Nowadays, consumers have a lot of different channels to shop from—both online and offline—so it’s imperative to increase your selling potential and give them options. Let’s take a look at the example below:
Marcus is a consumer looking for a birthday present for his sister. He starts his buying journey on Etsy and finds a sweater he likes, but it won’t arrive on time. When he doesn’t find the perfect gift, he moves on to Amazon to purchase the same sweater, prioritizing cost and quick shipping options. He then visits coupon sites in search of a good deal, then back to Google for a promo code before making his purchase. In this instance, being able to sell on either platform would have guaranteed a sale.
Consumers expect products to be available in more than one place, making investing in a multi-channel strategy worthwhile. Merchants can experience benefits, including:
- Improved customer perception: Brands that create a seamless buying experience provide a better overall customer experience, which can help build customer loyalty. They’re perceived as attentive to consumers’ needs, purchasing habits, and digital savviness. With multi-channel distribution, brands can also differentiate themselves not by lower price, but through convenience.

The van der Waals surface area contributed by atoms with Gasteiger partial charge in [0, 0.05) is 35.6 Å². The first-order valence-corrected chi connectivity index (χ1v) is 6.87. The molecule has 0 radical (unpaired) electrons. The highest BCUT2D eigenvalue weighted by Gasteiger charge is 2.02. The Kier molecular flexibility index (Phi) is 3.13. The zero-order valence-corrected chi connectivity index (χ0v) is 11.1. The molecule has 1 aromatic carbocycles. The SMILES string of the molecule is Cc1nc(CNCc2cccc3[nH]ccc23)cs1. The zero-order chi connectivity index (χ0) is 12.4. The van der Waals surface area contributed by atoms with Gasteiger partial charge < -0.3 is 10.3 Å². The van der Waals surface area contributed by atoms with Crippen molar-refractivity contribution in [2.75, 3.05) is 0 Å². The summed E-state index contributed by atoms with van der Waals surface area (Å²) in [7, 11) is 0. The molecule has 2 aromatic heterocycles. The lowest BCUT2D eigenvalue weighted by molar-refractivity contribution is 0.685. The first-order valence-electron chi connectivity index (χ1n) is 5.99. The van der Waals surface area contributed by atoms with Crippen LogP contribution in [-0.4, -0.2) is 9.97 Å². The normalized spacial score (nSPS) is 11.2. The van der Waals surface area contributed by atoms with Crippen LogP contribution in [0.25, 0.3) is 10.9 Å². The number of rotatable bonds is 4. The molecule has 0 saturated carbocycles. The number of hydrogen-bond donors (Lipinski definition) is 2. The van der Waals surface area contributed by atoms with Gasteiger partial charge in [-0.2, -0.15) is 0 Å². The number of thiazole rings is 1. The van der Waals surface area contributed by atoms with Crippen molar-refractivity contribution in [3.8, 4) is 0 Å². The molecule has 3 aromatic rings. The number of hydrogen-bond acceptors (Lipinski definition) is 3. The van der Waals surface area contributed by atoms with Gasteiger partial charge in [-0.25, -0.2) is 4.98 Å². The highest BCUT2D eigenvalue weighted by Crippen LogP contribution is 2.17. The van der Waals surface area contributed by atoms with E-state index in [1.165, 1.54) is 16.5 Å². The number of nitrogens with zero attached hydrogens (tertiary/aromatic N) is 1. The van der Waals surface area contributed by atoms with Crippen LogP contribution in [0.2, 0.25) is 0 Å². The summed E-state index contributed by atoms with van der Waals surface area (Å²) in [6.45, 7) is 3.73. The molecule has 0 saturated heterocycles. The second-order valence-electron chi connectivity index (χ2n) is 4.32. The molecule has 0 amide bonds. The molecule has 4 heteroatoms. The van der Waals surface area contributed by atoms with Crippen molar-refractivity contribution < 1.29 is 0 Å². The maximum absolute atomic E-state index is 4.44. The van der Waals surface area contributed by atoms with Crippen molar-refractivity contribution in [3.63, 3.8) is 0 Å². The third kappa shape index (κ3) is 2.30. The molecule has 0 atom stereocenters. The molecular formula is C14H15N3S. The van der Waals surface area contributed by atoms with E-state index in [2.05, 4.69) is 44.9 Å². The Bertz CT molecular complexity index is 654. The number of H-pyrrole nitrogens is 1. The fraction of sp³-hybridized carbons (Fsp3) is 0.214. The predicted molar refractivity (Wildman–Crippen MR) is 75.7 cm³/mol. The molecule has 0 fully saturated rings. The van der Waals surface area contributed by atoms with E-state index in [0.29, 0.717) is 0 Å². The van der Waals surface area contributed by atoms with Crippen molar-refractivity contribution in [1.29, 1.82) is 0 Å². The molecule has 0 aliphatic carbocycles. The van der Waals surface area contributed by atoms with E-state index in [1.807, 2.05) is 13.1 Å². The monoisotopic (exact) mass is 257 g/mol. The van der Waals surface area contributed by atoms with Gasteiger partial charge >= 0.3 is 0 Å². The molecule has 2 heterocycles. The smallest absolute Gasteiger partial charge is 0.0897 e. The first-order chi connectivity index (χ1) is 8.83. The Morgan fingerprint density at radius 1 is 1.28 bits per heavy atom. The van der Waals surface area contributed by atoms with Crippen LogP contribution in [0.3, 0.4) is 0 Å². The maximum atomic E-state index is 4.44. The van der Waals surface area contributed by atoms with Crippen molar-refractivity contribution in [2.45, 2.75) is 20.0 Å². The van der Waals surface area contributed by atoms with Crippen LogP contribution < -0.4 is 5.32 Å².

- Increased customer base: With a multi-channel distribution strategy, brands place their merchandise in the path of customers who need them—whether that be in-store or online—increasing sales, exposure, and customer reach.
- Diversifiable risk: Having multiple channels of distribution can protect merchants from relying on a single sales channel as their only source of revenue. In the event of a supply chain breakdown or suspension of a major account, merchants who diversify their channels can avoid a major hit against sales income.
- Growth into untapped markets: Going multi-channel also allows merchants to expose their products to new customers who may become first-time buyers, leading to more product sales. How? By selling on online marketplaces, opening a new online or physical store, trying a pop-up experience, or expanding to different geographies.